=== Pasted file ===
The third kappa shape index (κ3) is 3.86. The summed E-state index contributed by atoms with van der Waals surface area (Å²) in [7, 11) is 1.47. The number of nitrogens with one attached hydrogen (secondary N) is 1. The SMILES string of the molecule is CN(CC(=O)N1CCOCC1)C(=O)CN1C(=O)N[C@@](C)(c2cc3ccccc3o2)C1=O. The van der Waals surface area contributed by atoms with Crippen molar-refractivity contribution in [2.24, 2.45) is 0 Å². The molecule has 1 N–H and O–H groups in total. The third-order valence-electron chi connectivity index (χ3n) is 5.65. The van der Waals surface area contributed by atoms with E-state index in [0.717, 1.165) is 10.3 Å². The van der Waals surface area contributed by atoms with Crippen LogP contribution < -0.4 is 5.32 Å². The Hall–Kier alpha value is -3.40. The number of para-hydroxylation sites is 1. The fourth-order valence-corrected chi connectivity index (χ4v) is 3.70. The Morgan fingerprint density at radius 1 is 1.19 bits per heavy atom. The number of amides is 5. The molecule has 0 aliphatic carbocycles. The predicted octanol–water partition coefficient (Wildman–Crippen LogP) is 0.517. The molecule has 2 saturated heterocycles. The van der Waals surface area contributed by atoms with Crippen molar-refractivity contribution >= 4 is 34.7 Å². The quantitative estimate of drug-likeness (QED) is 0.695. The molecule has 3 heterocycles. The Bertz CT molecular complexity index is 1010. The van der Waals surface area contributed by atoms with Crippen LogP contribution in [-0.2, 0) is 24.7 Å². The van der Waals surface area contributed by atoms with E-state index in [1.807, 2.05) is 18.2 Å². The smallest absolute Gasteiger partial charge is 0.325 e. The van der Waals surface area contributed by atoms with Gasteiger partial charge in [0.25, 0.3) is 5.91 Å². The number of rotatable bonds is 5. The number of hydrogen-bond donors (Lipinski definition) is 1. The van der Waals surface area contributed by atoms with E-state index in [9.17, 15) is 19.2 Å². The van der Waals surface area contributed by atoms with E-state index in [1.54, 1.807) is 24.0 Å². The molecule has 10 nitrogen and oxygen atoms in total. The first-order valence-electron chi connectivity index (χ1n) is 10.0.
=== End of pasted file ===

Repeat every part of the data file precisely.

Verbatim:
The third kappa shape index (κ3) is 3.86. The summed E-state index contributed by atoms with van der Waals surface area (Å²) in [7, 11) is 1.47. The number of nitrogens with one attached hydrogen (secondary N) is 1. The SMILES string of the molecule is CN(CC(=O)N1CCOCC1)C(=O)CN1C(=O)N[C@@](C)(c2cc3ccccc3o2)C1=O. The van der Waals surface area contributed by atoms with Crippen molar-refractivity contribution in [2.24, 2.45) is 0 Å². The molecule has 1 N–H and O–H groups in total. The third-order valence-electron chi connectivity index (χ3n) is 5.65. The van der Waals surface area contributed by atoms with E-state index in [0.717, 1.165) is 10.3 Å². The van der Waals surface area contributed by atoms with Crippen LogP contribution < -0.4 is 5.32 Å². The Hall–Kier alpha value is -3.40. The number of para-hydroxylation sites is 1. The fourth-order valence-corrected chi connectivity index (χ4v) is 3.70. The Morgan fingerprint density at radius 1 is 1.19 bits per heavy atom. The number of amides is 5. The molecule has 0 aliphatic carbocycles. The predicted octanol–water partition coefficient (Wildman–Crippen LogP) is 0.517. The molecule has 2 saturated heterocycles. The van der Waals surface area contributed by atoms with Crippen molar-refractivity contribution >= 4 is 34.7 Å². The quantitative estimate of drug-likeness (QED) is 0.695. The molecule has 3 heterocycles. The Bertz CT molecular complexity index is 1010. The van der Waals surface area contributed by atoms with Crippen LogP contribution in [-0.2, 0) is 24.7 Å². The van der Waals surface area contributed by atoms with E-state index in [1.807, 2.05) is 18.2 Å². The smallest absolute Gasteiger partial charge is 0.325 e. The van der Waals surface area contributed by atoms with Gasteiger partial charge in [0.25, 0.3) is 5.91 Å². The number of rotatable bonds is 5. The number of hydrogen-bond donors (Lipinski definition) is 1. The van der Waals surface area contributed by atoms with E-state index in [9.17, 15) is 19.2 Å². The van der Waals surface area contributed by atoms with E-state index in [1.54, 1.807) is 24.0 Å². The molecule has 10 nitrogen and oxygen atoms in total. The first-order valence-electron chi connectivity index (χ1n) is 10.0.